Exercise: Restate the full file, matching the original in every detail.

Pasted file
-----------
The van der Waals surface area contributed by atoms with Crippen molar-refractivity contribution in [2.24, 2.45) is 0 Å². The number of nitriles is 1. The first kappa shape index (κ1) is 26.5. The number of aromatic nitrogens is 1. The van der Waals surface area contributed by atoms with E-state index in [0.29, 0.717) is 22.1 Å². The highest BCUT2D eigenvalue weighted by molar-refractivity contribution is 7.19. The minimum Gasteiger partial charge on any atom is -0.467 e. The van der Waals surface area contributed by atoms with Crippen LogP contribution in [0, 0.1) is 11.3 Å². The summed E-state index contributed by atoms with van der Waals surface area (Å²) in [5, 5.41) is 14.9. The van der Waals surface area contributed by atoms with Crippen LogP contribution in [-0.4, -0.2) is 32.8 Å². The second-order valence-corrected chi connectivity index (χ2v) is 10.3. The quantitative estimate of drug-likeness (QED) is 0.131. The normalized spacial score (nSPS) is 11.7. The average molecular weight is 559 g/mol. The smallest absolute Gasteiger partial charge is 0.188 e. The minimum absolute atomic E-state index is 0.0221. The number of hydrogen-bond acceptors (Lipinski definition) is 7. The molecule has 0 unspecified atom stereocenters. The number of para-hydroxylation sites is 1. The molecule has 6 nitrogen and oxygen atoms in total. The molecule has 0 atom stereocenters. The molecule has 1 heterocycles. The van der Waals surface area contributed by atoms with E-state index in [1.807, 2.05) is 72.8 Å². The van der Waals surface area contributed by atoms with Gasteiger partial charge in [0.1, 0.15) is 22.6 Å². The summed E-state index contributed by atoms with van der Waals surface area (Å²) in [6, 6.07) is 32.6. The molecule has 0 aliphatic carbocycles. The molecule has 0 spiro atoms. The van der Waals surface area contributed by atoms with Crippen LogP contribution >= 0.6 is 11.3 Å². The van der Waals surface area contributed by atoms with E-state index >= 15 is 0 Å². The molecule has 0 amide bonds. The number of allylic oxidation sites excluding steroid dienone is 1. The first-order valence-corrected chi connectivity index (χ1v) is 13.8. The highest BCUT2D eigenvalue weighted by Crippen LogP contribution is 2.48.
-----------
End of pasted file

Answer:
The van der Waals surface area contributed by atoms with Crippen molar-refractivity contribution in [2.24, 2.45) is 0 Å². The number of nitriles is 1. The first kappa shape index (κ1) is 26.5. The number of aromatic nitrogens is 1. The van der Waals surface area contributed by atoms with E-state index in [0.29, 0.717) is 22.1 Å². The highest BCUT2D eigenvalue weighted by molar-refractivity contribution is 7.19. The minimum Gasteiger partial charge on any atom is -0.467 e. The van der Waals surface area contributed by atoms with Crippen LogP contribution in [0, 0.1) is 11.3 Å². The summed E-state index contributed by atoms with van der Waals surface area (Å²) in [5, 5.41) is 14.9. The van der Waals surface area contributed by atoms with Crippen LogP contribution in [-0.4, -0.2) is 32.8 Å². The second-order valence-corrected chi connectivity index (χ2v) is 10.3. The quantitative estimate of drug-likeness (QED) is 0.131. The normalized spacial score (nSPS) is 11.7. The average molecular weight is 559 g/mol. The smallest absolute Gasteiger partial charge is 0.188 e. The minimum absolute atomic E-state index is 0.0221. The number of hydrogen-bond acceptors (Lipinski definition) is 7. The molecule has 0 unspecified atom stereocenters. The number of para-hydroxylation sites is 1. The molecule has 6 nitrogen and oxygen atoms in total. The molecule has 0 atom stereocenters. The molecule has 1 heterocycles. The van der Waals surface area contributed by atoms with E-state index in [1.807, 2.05) is 72.8 Å². The van der Waals surface area contributed by atoms with Gasteiger partial charge in [0.1, 0.15) is 22.6 Å². The summed E-state index contributed by atoms with van der Waals surface area (Å²) in [6, 6.07) is 32.6. The molecule has 0 aliphatic carbocycles. The molecule has 0 spiro atoms. The van der Waals surface area contributed by atoms with Crippen LogP contribution >= 0.6 is 11.3 Å². The van der Waals surface area contributed by atoms with E-state index >= 15 is 0 Å². The molecule has 0 amide bonds. The number of allylic oxidation sites excluding steroid dienone is 1. The first-order valence-corrected chi connectivity index (χ1v) is 13.8. The highest BCUT2D eigenvalue weighted by Crippen LogP contribution is 2.48.